Field Trips In and Around New Orleans for the 2014 GCC
One of the most essential aspects of being a changemaker is learning what has already been accomplished. The Melton GCC field trips combined organizational focus with local, New Orleans' solutions to global challenges.
The Power of You
"List seven things that you have in common." This was the instruction given to the four groups. Each group consisted of Melton Fellows and the students of Youth Empowerment Project's Village (named after the famous proverb "It takes a village to raise a child"). Within minutes, each group had learned what they had in common. Even though they all came from different parts of the world, different socio-economic backgrounds and different age-groups, they discovered much in common. This then led to a round of introductions and subsequent work with Jennifer Hardin and Evacuteers.org. The Melton Fellows and students from the Village spoke about the issues that mattered to them most and filled out a survey for Evacuteers that will help populate their database, which will in turn help them better work with some of the most vulnerable neighborhoods in New Orleans.
Be kind. Simple words but they radiate and ripple throughout the world and are the basis of global citizenship for students at Lusher Public Charter in New Orleans, LA. The school is an Ashoka Changemaker school, dedicated to fostering skills such as leadership, empathy and problem-solving in their school community and beyond. The morning meeting was an impressive event--a confluence of students, teachers, parents, and on Thursday, Melton Fellows. As an arts charter, kindergartners and older students play through dance, sing songs in music class and learn about primary, secondary and tertiary colors in art. The school culture was impressive and a true testiment to how global citizenship can start as early as we are willing to teach it.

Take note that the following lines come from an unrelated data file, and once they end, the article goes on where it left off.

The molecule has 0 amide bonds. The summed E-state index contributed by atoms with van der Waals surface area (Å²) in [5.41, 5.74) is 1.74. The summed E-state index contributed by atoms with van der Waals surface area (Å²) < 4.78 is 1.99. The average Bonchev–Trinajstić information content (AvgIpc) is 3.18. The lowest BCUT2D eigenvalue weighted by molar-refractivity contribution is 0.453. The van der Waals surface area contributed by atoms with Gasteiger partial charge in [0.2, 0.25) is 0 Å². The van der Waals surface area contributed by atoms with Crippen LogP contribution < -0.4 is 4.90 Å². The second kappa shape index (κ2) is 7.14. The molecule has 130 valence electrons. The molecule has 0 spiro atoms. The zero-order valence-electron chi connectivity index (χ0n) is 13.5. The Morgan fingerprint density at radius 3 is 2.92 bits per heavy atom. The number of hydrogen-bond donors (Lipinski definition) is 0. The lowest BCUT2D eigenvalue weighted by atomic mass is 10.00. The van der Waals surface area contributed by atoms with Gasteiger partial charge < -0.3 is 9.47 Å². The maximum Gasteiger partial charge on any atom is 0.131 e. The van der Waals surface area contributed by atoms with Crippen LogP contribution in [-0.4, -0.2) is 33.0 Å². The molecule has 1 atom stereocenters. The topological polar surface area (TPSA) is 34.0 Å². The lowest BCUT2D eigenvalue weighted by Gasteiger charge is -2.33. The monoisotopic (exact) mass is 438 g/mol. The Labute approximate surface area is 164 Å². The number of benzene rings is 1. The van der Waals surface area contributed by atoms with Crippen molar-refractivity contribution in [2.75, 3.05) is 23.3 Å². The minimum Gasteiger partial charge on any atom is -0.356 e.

Combating Street Harassment
Have you experienced street harassment? This was one of the questions Melton Fellows asked during their street interviews in the French Quarter. Accompanied by Alicia from Hollaback Bahamas, Melton Fellows got an insight into what people in New Orleans experience in their everyday life. People on the street were very eager to share their stories on that topic, and this lead to interesting discussions among Melton Fellows and those around them. They discussed different situations when they felt offended and how they handle street harassment in their home countries. This confrontation with the topic will be useful in preparation for the upcoming workshop with Emily May, founder of Hollaback! on Saturday and Sunday. This interactive activity served as a great introduction to the French Quarter and its historical significance to New Orleans.
photo credit: Wikipedia
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